MLB Trade Deadline: On Auditions and Additions

PB sportsbetting articles

David Malinsky

Friday, July 21, 2017 2:31 PM GMT

It’s audition/addition time, as the MLB trade deadline approaches (And if a team can pick up Yu Darvish for a good price they probably should)…Will the 2017 season go into a deep “Freeze” for Ole Miss?

 

This is a particularly interesting cycle on the MLB Diamonds, because a betting marketplace driven largely by raw performance numbers gets some plot twists. The Trade Deadline superimposes itself in a way that alters the motivations of many of the players involved, especially in the modern media age, while there is naturally also some tweaking of the numbers to be done in the aftermath (some of that going against the grain a bit).

So far 2017 has not been any different, including some of the prototypical over-paying by teams just a little too desperate to extend their seasons to October. Those making the decisions often get away with it, of course, because the gravity of the mistakes don’t get noticed until well down the line. Meanwhile it might be time to buy some White Sox merchandise cheaply, considering what it may go for in a few years – that franchise is now sitting on eight of the Baseball American Top 100 prospects, while still contractually obligated by MLB to play out the remaining 70 games of this season in what will rival replacement-level capacity.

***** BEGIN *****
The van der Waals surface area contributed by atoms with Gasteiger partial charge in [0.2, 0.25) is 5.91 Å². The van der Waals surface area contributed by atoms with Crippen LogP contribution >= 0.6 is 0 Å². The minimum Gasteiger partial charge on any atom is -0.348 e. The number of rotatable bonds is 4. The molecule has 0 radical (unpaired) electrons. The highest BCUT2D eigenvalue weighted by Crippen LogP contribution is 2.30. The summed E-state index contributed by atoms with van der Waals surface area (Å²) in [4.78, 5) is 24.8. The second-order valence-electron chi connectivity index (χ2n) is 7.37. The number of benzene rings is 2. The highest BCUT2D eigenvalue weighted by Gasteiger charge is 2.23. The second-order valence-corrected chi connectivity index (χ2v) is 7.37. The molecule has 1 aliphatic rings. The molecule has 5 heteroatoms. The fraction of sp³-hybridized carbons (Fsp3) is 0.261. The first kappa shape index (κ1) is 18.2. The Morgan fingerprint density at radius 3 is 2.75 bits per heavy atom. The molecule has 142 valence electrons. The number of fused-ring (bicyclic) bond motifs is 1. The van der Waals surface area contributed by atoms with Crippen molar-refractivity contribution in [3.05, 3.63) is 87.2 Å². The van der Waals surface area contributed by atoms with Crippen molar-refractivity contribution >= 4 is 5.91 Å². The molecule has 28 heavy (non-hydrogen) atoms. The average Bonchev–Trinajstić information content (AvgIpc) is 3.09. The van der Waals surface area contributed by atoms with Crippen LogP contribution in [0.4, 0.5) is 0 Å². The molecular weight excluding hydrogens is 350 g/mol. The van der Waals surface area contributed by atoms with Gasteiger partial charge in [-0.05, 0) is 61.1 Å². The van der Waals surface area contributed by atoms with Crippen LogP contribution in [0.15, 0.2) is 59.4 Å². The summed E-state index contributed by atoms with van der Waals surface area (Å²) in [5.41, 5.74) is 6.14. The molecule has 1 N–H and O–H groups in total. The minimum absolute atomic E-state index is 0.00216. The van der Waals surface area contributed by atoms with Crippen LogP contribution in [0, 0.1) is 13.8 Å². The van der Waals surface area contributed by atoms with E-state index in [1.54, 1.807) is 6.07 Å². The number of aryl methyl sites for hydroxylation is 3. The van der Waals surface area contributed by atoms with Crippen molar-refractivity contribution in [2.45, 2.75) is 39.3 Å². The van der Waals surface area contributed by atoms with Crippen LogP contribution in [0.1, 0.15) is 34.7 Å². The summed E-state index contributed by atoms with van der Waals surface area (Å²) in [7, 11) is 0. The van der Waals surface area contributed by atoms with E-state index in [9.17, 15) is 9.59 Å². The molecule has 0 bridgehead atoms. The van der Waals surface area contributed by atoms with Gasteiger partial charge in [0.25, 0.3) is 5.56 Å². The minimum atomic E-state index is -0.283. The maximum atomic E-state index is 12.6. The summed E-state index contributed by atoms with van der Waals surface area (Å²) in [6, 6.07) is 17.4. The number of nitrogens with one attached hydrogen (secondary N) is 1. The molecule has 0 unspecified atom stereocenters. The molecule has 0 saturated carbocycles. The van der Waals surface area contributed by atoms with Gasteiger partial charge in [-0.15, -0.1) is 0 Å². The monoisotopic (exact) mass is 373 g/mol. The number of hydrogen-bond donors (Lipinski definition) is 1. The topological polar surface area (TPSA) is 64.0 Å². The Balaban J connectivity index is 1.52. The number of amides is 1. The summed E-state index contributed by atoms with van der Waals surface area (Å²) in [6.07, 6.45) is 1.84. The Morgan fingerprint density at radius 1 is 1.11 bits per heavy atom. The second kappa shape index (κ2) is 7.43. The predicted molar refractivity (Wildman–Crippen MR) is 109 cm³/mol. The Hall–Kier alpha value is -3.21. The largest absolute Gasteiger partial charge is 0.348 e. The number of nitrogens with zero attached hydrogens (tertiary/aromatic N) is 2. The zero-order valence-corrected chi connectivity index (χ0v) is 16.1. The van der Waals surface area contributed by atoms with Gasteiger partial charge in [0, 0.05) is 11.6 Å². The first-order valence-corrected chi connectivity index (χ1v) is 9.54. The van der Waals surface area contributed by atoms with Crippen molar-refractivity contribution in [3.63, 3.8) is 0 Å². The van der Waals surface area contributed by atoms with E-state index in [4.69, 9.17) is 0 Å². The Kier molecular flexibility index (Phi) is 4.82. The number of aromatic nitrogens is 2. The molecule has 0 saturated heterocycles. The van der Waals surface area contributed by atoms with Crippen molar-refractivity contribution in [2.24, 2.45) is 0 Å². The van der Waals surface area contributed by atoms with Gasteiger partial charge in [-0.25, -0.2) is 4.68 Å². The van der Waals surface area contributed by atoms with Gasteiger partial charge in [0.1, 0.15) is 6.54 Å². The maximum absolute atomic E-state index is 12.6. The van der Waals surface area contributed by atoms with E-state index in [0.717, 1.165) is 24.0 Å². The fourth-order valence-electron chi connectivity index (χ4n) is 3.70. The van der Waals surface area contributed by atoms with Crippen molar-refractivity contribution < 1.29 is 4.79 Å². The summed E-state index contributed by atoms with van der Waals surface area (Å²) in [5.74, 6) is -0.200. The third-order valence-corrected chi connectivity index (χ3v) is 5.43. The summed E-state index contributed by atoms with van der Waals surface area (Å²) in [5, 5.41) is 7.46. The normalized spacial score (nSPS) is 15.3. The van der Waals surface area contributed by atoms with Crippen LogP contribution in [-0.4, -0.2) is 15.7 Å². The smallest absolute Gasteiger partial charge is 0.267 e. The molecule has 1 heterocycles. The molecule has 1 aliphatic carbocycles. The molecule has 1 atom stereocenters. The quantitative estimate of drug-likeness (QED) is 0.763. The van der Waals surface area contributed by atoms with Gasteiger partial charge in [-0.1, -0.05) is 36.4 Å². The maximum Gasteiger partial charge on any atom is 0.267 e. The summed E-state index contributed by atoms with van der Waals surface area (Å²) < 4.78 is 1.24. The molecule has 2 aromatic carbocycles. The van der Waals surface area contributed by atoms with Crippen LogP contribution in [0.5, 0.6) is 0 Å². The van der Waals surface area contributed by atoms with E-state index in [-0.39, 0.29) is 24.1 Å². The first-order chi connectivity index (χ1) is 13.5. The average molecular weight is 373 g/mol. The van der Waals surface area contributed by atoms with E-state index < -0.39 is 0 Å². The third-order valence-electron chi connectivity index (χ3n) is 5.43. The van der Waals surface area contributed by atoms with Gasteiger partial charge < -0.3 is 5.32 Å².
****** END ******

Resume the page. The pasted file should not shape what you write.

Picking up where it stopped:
Did the Yankees really help themselves this week? That is a fascinating one. They’ve added depth to a bullpen that was already #2 in WAR and #3 in FIP, and may not necessarily become all that more effective, especially since Joe Girardi also needs to juggle all of those hard-throwers well to keep them in rhythm. And it may turn out that the main positive from getting Todd Frazier was keeping him from going to the Red Sox, though the move up the standings could not help but bring a smile to his face.

Yes, Frazier has popped 56 home runs the last two seasons. But of the 91 players with at least 900 at-bats he rates dead last in batting average at .219, #78 in K% at 23.4, with a negative WAR on defense (as for how that will play out at first base, who knows). When you combine that with the fact that left-center in Yankee Stadium is 399 feet, which means that a handful of those 2016-17 home runs recorded by Frazier might have only been fly-ball outs in the Bronx, the Yankees may be trying to get some ignition from a wet match.

But that happens around this time. The pressure builds on management and on some of the players involved, and if we could use some Shakespeare yesterday to help bring in a talking point we can do so again today, this time Agrippa from Anthony and Cleopatra as the death of Marc Anthony is bemoaned - “But you gods will give us some faults, to make us men.”